Report, Energy News, ET EnergyWorld -

Report, Energy News, ET EnergyWorld


Backlog of unsigned power sale agreements risks slowing India’s renewable energy growth: ReportNew Delhi: Delays in signing power sale agreements (PSAs) are a bottleneck in the growth of renewable energy capacity in India, dampening investor confidence and threatening the viability of projects, according to a latest study.

PSAs for 19 gigawatt (GW) of capacity tendered by the Solar Energy Corporation of India (SECI) was yet to be signed by state-owned discoms, according to the report by the Institute for Energy Economics and Financial Analysis (IEEFA) and JMK Research.

It further added that manufacturing-linked solar projects accounted for the majority — 63 per cent — of this capacity.

“This situation is having an adverse impact on the morale of project developers and investors and is slowing overall progress on renewable energy installation,” said Vibhuti Garg, co-author, energy economist and India lead, IEEFA.

She added that the missing link of PSAs affected the entire value chain.

“For example, without the assurance of the offtake of power for auctioned renewable energy projects, it becomes virtually impossible for developers to secure debt financing,” said Garg.

The report said that developers with SECI-tendered projects in their pipelines awaiting PSAs included Adani, Azure Power, ReNew Power, and Greenko, which together formed 78 per cent of the total capacity in limbo.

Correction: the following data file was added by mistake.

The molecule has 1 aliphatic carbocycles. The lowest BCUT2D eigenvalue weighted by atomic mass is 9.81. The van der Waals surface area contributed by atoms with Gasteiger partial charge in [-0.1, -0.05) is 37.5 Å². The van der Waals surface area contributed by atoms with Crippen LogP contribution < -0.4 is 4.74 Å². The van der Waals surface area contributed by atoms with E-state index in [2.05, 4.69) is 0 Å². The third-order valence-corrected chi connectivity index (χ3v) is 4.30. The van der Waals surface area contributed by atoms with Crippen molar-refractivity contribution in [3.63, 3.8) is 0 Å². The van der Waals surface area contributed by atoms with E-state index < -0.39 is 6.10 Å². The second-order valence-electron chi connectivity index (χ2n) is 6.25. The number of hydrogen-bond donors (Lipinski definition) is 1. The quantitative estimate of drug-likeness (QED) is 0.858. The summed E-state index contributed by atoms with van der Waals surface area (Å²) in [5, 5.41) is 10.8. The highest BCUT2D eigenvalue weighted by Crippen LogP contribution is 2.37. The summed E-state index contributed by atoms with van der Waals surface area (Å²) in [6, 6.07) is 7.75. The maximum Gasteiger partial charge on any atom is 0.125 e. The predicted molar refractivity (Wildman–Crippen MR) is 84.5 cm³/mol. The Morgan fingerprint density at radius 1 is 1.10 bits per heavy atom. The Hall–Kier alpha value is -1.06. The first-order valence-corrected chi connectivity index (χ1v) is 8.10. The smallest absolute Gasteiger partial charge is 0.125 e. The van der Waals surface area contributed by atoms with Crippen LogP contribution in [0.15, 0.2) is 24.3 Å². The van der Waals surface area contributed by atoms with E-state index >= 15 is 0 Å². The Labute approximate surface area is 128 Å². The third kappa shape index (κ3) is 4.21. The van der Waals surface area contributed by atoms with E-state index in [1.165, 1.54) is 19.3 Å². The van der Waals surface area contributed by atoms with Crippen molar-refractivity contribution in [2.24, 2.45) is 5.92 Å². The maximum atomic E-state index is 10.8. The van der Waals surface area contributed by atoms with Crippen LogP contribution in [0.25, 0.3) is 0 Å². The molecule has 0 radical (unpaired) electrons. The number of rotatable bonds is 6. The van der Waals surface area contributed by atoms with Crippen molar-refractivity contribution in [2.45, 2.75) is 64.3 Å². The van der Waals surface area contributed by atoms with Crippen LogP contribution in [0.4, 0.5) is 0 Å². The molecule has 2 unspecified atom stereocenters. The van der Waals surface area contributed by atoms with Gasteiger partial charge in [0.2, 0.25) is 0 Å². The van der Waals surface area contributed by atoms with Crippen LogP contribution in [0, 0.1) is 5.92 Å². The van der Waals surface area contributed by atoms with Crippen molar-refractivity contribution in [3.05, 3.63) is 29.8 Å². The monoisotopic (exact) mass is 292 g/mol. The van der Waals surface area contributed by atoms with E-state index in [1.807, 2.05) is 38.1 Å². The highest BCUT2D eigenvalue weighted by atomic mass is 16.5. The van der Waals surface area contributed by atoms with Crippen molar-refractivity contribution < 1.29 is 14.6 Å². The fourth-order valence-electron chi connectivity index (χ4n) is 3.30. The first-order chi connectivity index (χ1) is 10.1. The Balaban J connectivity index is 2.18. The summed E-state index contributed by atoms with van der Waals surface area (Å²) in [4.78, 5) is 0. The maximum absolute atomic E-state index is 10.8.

On average, 37 per cent of the entire project portfolios of these prominent developers were SECI-tendered projects with non-executed PSAs, it added. And according to Garg, this significant share of capacity posed a risk to the overall conversion of projects in the pipeline.

Regarding the reason for the discoms’ reluctance to sign PSAs, the study said that falling solar tariffs, driven by declining solar module prices were the key reasons.

“In 2020 we saw solar tariffs hit a record low of Rs 1.99 per unit. Discoms are anticipating that solar module prices will decline further, leading to a reduction in future solar auction tariffs, so they are delaying signing PSAs at higher prices,” said Jyoti Gulia, co-author and founder, JMK Research.

Gulia, however, added that with electricity demand now picking up and the imposition of 40 per cent basic customs duty on solar modules, tariffs were not likely to fall further in the near-term.





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